The Victorian Supreme Court has ordered troubled caravan manufacturer Jurgens Australia to wrap up, with ASIC recently announcing that Ernst & Young will oversee the liquidation process.
Jurgens Australia established caravan assembly in Tooradin, Victoria in 2008 and, following strong growth, moved to a $5m factory at Pakenham five years later. The company assembled a range of lightweight vans from co-mponents sourced from Jurgens South Africa — the dominant caravan builder in Africa with a storied history dating back to the 1950s.
The brand placed its focus in the lightweight caravan sector, with local input to ensure compliance with a host of Australian standards alongside the Australian Design Rules (ADRs). Fit-out of the CNC-produced furniture took place at its Pakenham factory, and by 2018 Jurgens’ annual production had peaked at around 600 vans. This included touring vans and pop-tops suitable for offroad travel.
Jurgens Australia had several South African-based owners linked to the parent company during its production run. In 2017 South African national Paul Kyriacou took over controlling ownership as part of his acquisition of the South African affiliate companies. Troubles with supply and changes to the management structure saw the local business struggle — and this struggle was magnified when Jurgens South Africa was placed into provisional administration late in 2018. The problem was resolved, but ripples flowed across the local business as buyers shied away.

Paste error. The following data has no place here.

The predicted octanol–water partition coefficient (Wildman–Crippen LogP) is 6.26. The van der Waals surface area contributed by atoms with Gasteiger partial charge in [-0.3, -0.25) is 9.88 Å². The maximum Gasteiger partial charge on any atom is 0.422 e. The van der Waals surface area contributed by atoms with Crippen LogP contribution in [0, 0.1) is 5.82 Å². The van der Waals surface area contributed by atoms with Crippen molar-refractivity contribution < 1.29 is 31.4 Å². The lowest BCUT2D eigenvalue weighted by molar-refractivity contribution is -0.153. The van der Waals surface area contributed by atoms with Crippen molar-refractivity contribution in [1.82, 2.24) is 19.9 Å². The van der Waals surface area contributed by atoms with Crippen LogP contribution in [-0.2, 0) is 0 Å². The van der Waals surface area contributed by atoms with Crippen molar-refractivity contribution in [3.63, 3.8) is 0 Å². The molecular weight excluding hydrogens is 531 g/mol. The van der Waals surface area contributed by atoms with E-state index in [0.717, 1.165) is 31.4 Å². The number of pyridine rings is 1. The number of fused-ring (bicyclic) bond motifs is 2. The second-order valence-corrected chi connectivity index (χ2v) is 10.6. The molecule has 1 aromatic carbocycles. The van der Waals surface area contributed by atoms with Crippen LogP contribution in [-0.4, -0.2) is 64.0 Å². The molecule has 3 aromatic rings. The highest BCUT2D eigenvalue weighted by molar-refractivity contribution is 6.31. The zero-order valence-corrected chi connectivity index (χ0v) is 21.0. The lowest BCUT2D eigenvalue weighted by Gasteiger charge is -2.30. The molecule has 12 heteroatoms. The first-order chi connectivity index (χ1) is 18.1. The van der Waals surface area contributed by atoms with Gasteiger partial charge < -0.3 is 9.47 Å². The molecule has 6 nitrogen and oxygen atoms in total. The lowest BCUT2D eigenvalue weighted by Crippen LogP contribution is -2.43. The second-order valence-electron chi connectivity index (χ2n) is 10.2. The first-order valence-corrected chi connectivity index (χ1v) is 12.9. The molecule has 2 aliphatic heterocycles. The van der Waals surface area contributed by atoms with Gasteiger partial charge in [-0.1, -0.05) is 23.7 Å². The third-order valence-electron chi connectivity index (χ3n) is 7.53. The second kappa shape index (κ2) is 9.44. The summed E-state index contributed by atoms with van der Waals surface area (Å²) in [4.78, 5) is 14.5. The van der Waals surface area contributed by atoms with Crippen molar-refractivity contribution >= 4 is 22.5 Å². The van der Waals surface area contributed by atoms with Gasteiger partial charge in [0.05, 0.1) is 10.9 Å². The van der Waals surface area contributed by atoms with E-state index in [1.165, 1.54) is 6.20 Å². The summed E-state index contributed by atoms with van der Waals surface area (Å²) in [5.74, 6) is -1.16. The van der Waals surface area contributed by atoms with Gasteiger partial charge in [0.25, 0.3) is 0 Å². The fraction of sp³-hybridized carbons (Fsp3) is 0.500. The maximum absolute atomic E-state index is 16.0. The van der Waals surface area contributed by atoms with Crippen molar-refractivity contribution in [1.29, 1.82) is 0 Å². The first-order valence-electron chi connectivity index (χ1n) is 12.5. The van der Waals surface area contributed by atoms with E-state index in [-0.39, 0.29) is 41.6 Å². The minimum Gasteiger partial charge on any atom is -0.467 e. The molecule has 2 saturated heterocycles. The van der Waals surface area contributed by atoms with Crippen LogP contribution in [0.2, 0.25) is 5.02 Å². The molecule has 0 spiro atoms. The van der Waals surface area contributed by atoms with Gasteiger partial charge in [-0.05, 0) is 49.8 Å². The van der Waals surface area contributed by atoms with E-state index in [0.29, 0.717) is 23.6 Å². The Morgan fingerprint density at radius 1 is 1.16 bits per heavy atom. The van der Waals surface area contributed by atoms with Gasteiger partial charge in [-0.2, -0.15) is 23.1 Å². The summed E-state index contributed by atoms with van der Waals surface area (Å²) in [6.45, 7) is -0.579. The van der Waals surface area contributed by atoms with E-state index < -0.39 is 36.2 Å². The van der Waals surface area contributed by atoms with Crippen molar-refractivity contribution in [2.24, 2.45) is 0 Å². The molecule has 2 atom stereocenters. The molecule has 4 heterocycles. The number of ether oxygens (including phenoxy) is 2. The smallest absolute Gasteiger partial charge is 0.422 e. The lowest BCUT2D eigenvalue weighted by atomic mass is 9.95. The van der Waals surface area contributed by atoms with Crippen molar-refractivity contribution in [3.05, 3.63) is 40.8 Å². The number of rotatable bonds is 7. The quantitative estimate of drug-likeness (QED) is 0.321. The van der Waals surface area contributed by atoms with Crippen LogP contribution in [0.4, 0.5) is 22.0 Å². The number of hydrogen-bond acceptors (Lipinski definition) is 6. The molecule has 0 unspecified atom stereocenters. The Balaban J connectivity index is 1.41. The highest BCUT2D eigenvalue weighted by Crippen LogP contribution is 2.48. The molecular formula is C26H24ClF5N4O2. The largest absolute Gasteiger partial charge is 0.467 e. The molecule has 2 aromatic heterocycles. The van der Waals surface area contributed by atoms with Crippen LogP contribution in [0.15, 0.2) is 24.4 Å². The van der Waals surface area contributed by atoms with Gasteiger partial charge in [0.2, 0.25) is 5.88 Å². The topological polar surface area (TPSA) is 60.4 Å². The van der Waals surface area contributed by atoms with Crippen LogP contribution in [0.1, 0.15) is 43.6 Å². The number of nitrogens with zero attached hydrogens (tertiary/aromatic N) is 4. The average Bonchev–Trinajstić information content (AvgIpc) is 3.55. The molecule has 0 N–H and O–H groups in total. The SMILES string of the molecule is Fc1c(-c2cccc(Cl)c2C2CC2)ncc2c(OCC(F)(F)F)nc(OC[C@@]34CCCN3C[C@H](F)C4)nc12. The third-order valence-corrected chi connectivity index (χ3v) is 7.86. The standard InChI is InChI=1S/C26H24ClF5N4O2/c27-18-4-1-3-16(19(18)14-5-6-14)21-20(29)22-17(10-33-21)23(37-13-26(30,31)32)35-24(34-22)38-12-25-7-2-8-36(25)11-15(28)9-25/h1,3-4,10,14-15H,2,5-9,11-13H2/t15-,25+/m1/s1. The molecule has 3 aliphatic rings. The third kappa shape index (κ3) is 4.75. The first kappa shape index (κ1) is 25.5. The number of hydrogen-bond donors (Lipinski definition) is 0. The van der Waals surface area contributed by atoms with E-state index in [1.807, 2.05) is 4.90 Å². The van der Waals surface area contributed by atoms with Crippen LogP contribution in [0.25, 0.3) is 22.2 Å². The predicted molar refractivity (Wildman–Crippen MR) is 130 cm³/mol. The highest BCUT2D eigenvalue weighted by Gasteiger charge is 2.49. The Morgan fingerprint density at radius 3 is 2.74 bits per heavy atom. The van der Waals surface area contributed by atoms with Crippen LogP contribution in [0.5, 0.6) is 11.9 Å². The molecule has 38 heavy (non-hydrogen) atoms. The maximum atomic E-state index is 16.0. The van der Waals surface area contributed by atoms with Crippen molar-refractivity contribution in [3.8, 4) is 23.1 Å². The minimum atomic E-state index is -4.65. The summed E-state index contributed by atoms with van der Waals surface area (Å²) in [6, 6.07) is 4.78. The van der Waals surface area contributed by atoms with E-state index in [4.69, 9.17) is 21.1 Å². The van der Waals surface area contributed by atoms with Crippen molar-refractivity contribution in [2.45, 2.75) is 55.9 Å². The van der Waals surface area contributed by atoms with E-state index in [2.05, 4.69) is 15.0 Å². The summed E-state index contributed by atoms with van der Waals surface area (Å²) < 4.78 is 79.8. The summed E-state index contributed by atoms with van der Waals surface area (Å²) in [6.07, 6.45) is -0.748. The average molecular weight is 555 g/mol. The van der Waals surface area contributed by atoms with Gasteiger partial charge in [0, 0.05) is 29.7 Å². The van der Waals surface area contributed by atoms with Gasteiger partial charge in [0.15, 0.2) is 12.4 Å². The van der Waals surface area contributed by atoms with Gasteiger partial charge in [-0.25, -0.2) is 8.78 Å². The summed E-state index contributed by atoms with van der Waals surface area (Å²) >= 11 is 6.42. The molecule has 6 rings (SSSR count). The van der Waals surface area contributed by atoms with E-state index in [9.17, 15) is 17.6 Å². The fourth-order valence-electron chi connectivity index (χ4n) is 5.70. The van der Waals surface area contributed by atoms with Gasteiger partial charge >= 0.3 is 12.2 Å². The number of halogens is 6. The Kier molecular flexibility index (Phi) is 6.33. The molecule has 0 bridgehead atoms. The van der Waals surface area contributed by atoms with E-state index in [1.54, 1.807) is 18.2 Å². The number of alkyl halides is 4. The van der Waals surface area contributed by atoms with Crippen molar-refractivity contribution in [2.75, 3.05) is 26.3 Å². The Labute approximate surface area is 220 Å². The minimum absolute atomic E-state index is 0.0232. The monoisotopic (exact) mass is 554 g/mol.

Following supply issues, production at the Pakenham factory faltered, and the business experienced cash flow problems that resulted in a well-publicised lockout by the landlord for several days in March 2019.
Soon after, Kyriacou posted on the company website that he was “pleased to advise we have resolved this issue, the gates are open, and we have resumed operations.”
Following production uncertainty and the onset of COVID-19, the factory gates were locked again over a rent dispute in February 2021. Kyriacou posted that he was “committed to continue manufacturing in Australia and will be moving to new premises to support this endeavour.” This did not eventuate, and in early 2021 there were reports from the Victorian AWU that workers were denied entitlements including superannuation, holiday pay, and the federal government’s Job Keeper scheme.
It's now been a year since Jurgens Australia ceased operations, with the recent announcement from ASIC set to seal its fate. Those owed compensation will need to claim with Ernst & Young in Melbourne.